: why do american cars depreciate so much?



Uria702
03-17-06, 04:51 PM
my 04' escalade which was 60k originally, is now worth 32k kbb suggested retail value with 19,000 miles. that means in another 2 years itll be 16k which means on average the car is depreciating 25% or 10k a year :want:

but why? why is a honda odyssey from 04' with the same mileage which was 35k originally now worth 32 the same thing as my 04 60k escalade? just pisses you off.

Destroyer
03-17-06, 06:08 PM
my 04' escalade which was 60k originally, is now worth 32k kbb suggested retail value with 19,000 miles. that means in another 2 years itll be 16k which means on average the car is depreciating 25% or 10k a year :want:

but why? why is a honda odyssey from 04' with the same mileage which was 35k originally now worth 32 the same thing as my 04 60k escalade? just pisses you off.
I dont know why. But yes American cars do depreciate more than imports but luxury cars as a whole seem to depreciate real bad regardless of who makes them. This leaves Cadillac and Lincoln owners in a bad predicament as they are American and luxury cars.

Pricing out used cars is crazy. I can get a 3-4 year old Caddy or Lincoln for less than half what it cost new and with real low mileage. My 97 Mercedes S320 cost $73k when new and I bought it wth 62k miles and mint condition for under $15k. Just bought a 98 Caddy Deville w/86k miles and great shape for $4200!. I am however selling my wife's '00 Camry and was pleased to find that they still go for up to $13k and we paid just a little over $18k for it brand new, thats pretty damn good!. I bought a '99 GMC Explorer conversion van 2 years ago for $17k w/43k miles, I put 20" wheels on it (about $2k), tinted the windows, installed a hitch, and upgraded the stock stereo with a Sony Mp3 player, 3 10" subs, 2 amps, and 6 Infiniti speakers throughout and I'm having a tough time getting $10k for it and it has only 64k miles now. Its frustrating!. One thing is for sure, I will never buy a brand new car again unless its a low level Japanese car as they seem to hold their value the best. Buying 7-8 year old luxury cars has been working out real well for me as I still get all the luxury at a drastically reduced price plus its real easy to find elderly owned gems here in FL with real low miles.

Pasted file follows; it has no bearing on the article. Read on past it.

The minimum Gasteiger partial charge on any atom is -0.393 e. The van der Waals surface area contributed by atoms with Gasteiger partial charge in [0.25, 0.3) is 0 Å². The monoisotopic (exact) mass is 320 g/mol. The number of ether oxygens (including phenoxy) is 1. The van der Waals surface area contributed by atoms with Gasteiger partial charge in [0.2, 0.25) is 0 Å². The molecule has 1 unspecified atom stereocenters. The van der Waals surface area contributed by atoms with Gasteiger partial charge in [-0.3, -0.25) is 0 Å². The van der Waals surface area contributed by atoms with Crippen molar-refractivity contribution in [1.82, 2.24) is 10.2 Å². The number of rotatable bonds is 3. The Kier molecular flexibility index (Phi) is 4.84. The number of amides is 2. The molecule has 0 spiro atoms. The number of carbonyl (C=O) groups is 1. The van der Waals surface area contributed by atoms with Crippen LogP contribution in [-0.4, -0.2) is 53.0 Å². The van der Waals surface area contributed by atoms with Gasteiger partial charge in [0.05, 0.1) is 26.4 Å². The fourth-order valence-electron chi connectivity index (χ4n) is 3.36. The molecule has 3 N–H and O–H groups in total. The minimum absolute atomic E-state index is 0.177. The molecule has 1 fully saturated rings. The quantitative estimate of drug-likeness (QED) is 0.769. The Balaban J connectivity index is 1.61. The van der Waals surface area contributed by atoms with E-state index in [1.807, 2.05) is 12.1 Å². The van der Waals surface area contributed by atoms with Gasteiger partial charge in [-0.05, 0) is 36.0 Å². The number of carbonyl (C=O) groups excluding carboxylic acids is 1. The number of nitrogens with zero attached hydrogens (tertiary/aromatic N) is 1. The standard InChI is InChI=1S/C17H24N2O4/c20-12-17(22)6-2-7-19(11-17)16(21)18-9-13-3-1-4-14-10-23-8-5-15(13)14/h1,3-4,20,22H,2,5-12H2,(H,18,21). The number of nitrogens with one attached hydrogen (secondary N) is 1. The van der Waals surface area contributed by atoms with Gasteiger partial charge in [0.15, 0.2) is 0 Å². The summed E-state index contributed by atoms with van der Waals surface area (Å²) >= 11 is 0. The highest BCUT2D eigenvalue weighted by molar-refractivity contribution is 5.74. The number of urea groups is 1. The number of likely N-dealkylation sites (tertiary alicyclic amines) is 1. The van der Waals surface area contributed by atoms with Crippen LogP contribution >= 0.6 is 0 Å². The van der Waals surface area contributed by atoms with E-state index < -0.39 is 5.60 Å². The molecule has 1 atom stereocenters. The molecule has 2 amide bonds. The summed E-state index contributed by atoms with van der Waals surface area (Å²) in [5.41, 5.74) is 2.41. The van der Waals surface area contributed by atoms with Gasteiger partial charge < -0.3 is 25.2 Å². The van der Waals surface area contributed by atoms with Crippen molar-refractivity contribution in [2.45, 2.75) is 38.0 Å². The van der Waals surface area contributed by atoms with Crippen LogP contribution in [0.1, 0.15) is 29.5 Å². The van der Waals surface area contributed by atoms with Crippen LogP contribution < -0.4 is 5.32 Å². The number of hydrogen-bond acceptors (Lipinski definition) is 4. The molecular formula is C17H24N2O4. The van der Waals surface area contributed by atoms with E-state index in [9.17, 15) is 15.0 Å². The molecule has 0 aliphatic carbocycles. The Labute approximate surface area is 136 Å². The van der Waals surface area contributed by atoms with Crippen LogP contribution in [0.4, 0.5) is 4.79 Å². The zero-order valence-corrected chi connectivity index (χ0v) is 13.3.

Caddy Man
03-17-06, 06:19 PM
Thats why you never buy an American car brand new. I have a Cadillac CTS, fully loaded 2003, had 17,000 miles, still smelled new. New price was about 40k, got it for 25k in summer of 2004.

Zorb750
03-17-06, 06:33 PM
It's probably mostly perception of lack of quality.

Look at BMW though... E38 750iL 1999 $101000 as stickered with options. 2005 $30000 with 38K miles.

Or Mercedes... 1993 S600 $7500. There's one around here for sale, white. That's the W140 style so you know. 120000 miles, $7250. Been for sale for a year and a half.

Destroyer
03-17-06, 06:58 PM
It's probably mostly perception of lack of quality.

Look at BMW though... E38 750iL 1999 $101000 as stickered with options. 2005 $30000 with 38K miles.

Or Mercedes... 1993 S600 $7500. There's one around here for sale, white. That's the W140 style so you know. 120000 miles, $7250. Been for sale for a year and a half.
Like I said, luxury cars as a whole depreciate real bad. I would never buy any luxury car new. Might as well flush the money down the toilet.

Uria702
03-17-06, 07:01 PM